In progress images and more information after the break.
Mathews Nielsen Landscape Architects shared with us their design for the streetscape masterplan for Hudson Square in Manhattan, New York. Designed to transform the district’s public realm into a socially, economically, and environmentally sustainable neighborhood, the project will serve area workers and, eventually, residents. The masterplan creates a pedestrian-focused district accessible from all directions and adjacent neighborhoods—including SoHo, TriBeCa, and Greenwich Village—that coordinates the needs of the Holland Tunnel, a regional transportation facility, with those of the re-imagined neighborhood. More images and architects’ description after the break.
Designed by Jae K. Kim of Co-De:CounterDesign, the Form of Public Control project is aimed at being the 20th century’s notion of a skyscraper in Manhattan. As a symbolic individual in the city, it should be redefined due to the reinterpretation of the grid to accommodate more public amenities and facilitate the cultural contexts of Manhattan. Currently, the project is exhibited for the collateral event of the Venice Architecture Biennale, at Palazzo Bembo, which was invited from the Global Art Affairs Foundation. More images and architect’s description after the break.
L&L Holding just unveiled an exhibit of conceptual designs created by the four finalists in its recently-concluded international architecture competition to design a new 425 Park Avenue tower in Manhattan’s prestigious Plaza District. The exhibit is running as part of the Municipal Art Society’s 2012 MAS Summit for New York City being held at Jazz at Lincoln Center on until today, October 19.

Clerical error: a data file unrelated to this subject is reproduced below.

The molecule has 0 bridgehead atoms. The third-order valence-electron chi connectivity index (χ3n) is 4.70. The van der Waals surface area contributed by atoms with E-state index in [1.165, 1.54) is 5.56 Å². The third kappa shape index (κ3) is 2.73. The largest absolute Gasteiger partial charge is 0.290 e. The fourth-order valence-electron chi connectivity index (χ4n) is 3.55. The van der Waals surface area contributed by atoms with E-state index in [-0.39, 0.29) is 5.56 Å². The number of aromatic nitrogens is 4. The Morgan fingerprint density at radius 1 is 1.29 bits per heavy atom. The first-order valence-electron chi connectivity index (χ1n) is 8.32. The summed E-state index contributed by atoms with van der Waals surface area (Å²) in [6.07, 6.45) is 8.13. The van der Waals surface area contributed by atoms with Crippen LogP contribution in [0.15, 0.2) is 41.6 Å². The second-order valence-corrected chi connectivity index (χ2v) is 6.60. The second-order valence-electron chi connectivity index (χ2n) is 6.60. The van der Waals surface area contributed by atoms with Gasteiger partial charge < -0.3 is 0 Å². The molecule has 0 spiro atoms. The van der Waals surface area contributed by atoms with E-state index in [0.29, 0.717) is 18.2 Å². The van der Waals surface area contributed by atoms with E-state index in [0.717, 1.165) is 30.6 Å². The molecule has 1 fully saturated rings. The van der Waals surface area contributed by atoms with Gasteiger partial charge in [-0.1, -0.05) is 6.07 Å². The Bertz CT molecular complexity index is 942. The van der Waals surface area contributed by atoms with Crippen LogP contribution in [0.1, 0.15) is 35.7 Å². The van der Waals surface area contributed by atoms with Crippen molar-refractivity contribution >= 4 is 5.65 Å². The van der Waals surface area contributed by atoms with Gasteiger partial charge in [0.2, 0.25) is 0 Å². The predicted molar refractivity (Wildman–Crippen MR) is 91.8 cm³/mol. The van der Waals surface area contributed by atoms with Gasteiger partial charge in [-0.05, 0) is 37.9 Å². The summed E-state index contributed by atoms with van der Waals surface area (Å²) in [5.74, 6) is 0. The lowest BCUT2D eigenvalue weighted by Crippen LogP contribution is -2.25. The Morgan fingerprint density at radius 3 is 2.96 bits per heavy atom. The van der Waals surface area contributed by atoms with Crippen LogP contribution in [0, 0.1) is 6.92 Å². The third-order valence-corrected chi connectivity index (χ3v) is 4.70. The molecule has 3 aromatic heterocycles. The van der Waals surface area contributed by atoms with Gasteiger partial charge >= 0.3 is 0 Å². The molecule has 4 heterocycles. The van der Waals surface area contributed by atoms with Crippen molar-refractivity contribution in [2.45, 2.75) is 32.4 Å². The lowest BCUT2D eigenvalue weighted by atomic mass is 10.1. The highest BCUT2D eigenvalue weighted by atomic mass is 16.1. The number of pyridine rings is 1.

The two-day exhibit includes brief narratives and a host of visuals that were included as part of each finalist’s submissions, which were first presented to L&L Holding in July. The submissions on display are from the following international firms, each led by a Pritzker Prize-winning architect: competition winner Foster + Partners (Lord Norman Foster), Rogers, Stirk, Harbour + Partners (Lord Richard Rogers), OMA (Rem Koolhaas) and Zaha Hadid Architects. More images and information on the finalists’ proposals after the break.
Foster + Partners is about to break the mold of New York’s static Park Avenue skyline, as they have been announced as winner of the highly publicized competition to replace the aging tower of 425 Park Avenue with a new world-class, sustainable office tower.
Lord Foster said: “I have a personal connection with New York, which has been a source of inspiration since my time at Yale, when the new towers on Park Avenue and its neighborhoods were a magnet for every young architect. Seeing first-hand the works of Mies van der Rohe, Gordon Bunshaft, Eero Saarinen and Philip Johnson was tremendously exciting then – I am delighted to have this very special opportunity to design a contemporary tower to stand alongside them. Our aim is to create an exceptional building, both of its time and timeless, as well as being respectful of this context – a tower that is for the City and for the people that will work in it, setting a new standard for office design and providing an enduring landmark that befits its world-famous location.”
Continue after the break to learn more about Foster’s winning proposal and to review the existing condition of 425 Park Ave.